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Death's Kiss: Legend of the Five Rings: A Daidoji Shin Mystery

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Nobleman sleuth Daidoji Shin returns for a brilliant new investigation deep in the Emerald Empire, in this exciting novel set in the fantastical world of Legend of the Five Rings Daidoji Shin, former louche layabout turned amateur investigator, and his long-suffering bodyguard, Kasami, are called away from the comforts of the City of the Rich Frog and into Unicorn lands to Nobleman sleuth Daidoji Shin returns for a brilliant new investigation deep in the Emerald Empire, in this exciting novel set in the fantastical world of Legend of the Five Rings Daidoji Shin, former louche layabout turned amateur investigator, and his long-suffering bodyguard, Kasami, are called away from the comforts of the City of the Rich Frog and into Unicorn lands to investigate a seemingly open-and-shut case of murder. But it’s never that straightforward… A condemned woman’s life is at stake, and the outcome may prevent a war between noble families. But that’s only the beginning of this mystery: Shin will come face to face with a sinister seditionist organization that could have much deeper consequences than he could imagine.


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Nobleman sleuth Daidoji Shin returns for a brilliant new investigation deep in the Emerald Empire, in this exciting novel set in the fantastical world of Legend of the Five Rings Daidoji Shin, former louche layabout turned amateur investigator, and his long-suffering bodyguard, Kasami, are called away from the comforts of the City of the Rich Frog and into Unicorn lands to Nobleman sleuth Daidoji Shin returns for a brilliant new investigation deep in the Emerald Empire, in this exciting novel set in the fantastical world of Legend of the Five Rings Daidoji Shin, former louche layabout turned amateur investigator, and his long-suffering bodyguard, Kasami, are called away from the comforts of the City of the Rich Frog and into Unicorn lands to investigate a seemingly open-and-shut case of murder. But it’s never that straightforward… A condemned woman’s life is at stake, and the outcome may prevent a war between noble families. But that’s only the beginning of this mystery: Shin will come face to face with a sinister seditionist organization that could have much deeper consequences than he could imagine.

36 review for Death's Kiss: Legend of the Five Rings: A Daidoji Shin Mystery

  1. 4 out of 5

    eyes.2c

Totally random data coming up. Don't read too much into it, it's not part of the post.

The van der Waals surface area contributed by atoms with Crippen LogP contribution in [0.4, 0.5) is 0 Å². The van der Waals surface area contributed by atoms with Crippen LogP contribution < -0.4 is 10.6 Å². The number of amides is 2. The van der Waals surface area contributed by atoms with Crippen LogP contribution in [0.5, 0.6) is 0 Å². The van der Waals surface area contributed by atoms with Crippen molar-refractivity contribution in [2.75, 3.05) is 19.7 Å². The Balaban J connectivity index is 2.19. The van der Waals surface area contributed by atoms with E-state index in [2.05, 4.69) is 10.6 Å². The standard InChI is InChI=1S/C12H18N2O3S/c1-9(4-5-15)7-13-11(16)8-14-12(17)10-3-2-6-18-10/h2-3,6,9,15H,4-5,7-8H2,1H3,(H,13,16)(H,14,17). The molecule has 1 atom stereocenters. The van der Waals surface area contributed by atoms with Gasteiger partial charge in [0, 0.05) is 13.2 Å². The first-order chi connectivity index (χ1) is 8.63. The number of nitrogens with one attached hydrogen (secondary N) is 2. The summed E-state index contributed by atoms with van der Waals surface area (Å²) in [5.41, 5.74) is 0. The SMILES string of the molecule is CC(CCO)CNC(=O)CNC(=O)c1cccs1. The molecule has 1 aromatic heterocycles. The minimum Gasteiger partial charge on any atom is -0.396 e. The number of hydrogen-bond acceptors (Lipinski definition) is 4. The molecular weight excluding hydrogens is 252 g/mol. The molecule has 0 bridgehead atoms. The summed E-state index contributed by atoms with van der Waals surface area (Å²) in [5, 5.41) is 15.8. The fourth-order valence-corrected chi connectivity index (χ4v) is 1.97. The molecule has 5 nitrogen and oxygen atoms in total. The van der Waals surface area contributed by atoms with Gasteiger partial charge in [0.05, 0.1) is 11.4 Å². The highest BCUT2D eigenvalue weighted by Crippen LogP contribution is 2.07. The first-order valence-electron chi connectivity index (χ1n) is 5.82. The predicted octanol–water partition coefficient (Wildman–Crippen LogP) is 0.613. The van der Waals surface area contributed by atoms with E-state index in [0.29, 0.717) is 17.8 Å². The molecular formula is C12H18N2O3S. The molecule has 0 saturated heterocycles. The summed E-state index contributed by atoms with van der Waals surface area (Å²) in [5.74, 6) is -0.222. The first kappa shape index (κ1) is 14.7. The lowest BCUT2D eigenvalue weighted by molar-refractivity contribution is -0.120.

Son of Crane, sleuth extraordinaire! Delving once more into the feudal fantasy world of the Five Rings, the realm of Rokugan, it’s a pleasure to follow the exploits of one of my favorite sleuths, Daidogi Shin, nobleman from the House of Cranes, and amateur detective! The one great rule this society adheres to, “Uphold your honor, lest you lose everything in pursuit of glory.” I love the voice of Shin—languid, biting, self deprecating—he slays me with his many humorous lines. Like his opinion of h Son of Crane, sleuth extraordinaire! Delving once more into the feudal fantasy world of the Five Rings, the realm of Rokugan, it’s a pleasure to follow the exploits of one of my favorite sleuths, Daidogi Shin, nobleman from the House of Cranes, and amateur detective! The one great rule this society adheres to, “Uphold your honor, lest you lose everything in pursuit of glory.” I love the voice of Shin—languid, biting, self deprecating—he slays me with his many humorous lines. Like his opinion of horse riding, “While he could ride a horse as well as any bushi, he found them largely disagreeable beasts, prone to biting and bouts of flatulence. Much like some samurai he could name.” In many ways Shin reminds me of the universal trickster, although things do have a habit of backfiring on him. Or maybe it’s just that new possibilities open up to him? Without a doubt Shin does see more than others comprehend. He’s the bane of his bodyguard/ samurai Kasami’s life. Forever going his own way. Slightly bored with restoring his newly acquired theatre, Shin doesn’t deliberate for too long when the request comes to solve a murder. Hmm! No prizes for guessing what this seemingly flighty son of the Crane chooses! Shin undertakes a journey to the city of Hisatu-Kesu, in the mountain areas of the Unicorn lands. He goes as an investigator at the behest of a Unicorn representative known to him, the Lady Iuchi Konomi. It seems a devoted yojimbo (bodyguard), Katai Ruri, has killed her mistress’s fiancé. Death of the ronin is called for. Her mistress Zeshi Aimi has delayed the penalty hoping Shin can turn the tide. Shin finds that an old friend, Iuchi Batu, is the clan magistrate. They have history...and then some. The atmosphere in the city is tense. Mysteries underlie mysteries. Leading Shin to question who might be orchestrating the situation? Who gains what? Looking for the power balances. The solving of the situation is somewhat harrowing, bringing to bear all of Shin’s Holmesian like capabilities and insights. Shin leaves with a debt owed, albeit at a time and place of his choosing. The future beckons! I’m left feeling like Oliver with my metaphorical bowl outstretched, “Please sir, I want some more!” An Aconyte Books ARC via NetGalley Please note: Quotes taken from an advanced reading copy maybe subject to change